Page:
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Clin Kidney J. 2012 Feb;5(Suppl 1):i25-i38. doi: 10.1093/ndtplus/sfr165.

Magnesium in disease.

Author information

1
Klinikum der J.W. Goethe-Universität, Medizinische Klinik III/Nephrologie, Frankfurt/Main, Germany.
2
Universitätsklinik Würzburg, Medizinische Klinik und Poliklinik I, Würzburg, Germany.

Abstract

Although the following text will focus on magnesium in disease, its role in healthy subjects during physical exercise when used as a supplement to enhance performance is also noteworthy. Low serum magnesium levels are associated with metabolic syndrome, Type 2 diabetes mellitus (T2DM) and hypertension; consequently, some individuals benefit from magnesium supplementation: increasing magnesium consumption appears to prevent high blood pressure, and higher serum magnesium levels are associated with a lower risk of developing a metabolic syndrome. There are, however, conflicting study results regarding magnesium administration with myocardial infarction with and without reperfusion therapy. There was a long controversy as to whether or not magnesium should be given as a first-line medication. As the most recent trials have not shown any difference in outcome, intravenous magnesium cannot be recommended in patients with myocardial infarction today. However, magnesium has its indication in patients with torsade de pointes and has been given successfully to patients with digoxin-induced arrhythmia or life-threatening ventricular arrhythmias. Magnesium sulphate as an intravenous infusion also has an important established therapeutic role in pregnant women with pre-eclampsia as it decreases the risk of eclamptic seizures by half compared with placebo.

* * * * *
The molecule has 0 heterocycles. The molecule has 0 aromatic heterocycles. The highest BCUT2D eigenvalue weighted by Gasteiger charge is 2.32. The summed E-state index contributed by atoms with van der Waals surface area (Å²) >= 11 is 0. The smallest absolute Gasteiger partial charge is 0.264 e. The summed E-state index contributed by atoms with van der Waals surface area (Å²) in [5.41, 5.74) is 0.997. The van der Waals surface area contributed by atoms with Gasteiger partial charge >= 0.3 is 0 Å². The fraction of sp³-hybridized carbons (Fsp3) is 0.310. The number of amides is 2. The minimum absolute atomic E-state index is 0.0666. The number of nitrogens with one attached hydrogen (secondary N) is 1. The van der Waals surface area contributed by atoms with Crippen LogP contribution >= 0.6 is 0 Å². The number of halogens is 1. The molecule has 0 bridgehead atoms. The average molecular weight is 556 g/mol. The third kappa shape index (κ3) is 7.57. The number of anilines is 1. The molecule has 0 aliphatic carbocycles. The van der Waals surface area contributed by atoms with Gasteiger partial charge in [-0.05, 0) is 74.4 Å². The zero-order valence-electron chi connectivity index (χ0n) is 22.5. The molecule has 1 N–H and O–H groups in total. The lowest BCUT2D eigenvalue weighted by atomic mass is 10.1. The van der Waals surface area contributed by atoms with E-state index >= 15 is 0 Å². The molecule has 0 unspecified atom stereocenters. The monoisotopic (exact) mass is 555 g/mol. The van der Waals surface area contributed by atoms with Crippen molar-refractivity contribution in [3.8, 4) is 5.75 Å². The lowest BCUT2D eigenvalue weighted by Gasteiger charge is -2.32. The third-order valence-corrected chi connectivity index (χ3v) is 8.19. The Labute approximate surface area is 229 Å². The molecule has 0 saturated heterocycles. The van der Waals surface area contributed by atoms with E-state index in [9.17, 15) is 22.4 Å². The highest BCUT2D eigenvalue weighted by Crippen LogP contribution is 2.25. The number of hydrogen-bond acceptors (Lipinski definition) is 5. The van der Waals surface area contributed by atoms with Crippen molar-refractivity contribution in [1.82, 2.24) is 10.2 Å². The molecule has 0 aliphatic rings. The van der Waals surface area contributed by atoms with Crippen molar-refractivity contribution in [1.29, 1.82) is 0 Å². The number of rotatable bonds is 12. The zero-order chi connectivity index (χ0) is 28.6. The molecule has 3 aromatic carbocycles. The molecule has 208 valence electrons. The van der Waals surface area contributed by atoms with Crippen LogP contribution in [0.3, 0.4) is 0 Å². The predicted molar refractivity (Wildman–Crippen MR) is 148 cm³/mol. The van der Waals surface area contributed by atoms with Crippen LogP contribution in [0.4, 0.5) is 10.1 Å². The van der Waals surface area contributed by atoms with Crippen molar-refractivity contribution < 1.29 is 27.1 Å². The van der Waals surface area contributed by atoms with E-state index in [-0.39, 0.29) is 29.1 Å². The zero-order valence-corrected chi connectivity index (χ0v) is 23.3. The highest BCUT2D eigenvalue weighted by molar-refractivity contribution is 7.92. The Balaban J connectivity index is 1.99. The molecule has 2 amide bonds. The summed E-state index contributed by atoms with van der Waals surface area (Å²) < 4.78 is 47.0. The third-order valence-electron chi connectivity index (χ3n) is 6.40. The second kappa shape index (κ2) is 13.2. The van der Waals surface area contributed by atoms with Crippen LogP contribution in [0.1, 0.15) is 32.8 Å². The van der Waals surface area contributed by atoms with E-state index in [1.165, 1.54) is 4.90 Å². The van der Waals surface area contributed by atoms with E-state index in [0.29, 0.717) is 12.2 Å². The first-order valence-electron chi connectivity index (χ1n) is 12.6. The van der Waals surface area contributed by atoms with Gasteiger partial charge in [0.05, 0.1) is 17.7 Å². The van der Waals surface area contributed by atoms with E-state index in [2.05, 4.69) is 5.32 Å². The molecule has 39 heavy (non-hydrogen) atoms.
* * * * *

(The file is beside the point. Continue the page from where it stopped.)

KEYWORDS:

cardiovascular disease; diabetes mellitus; magnesium; metabolic syndrome; pre-eclampsia/eclampsia

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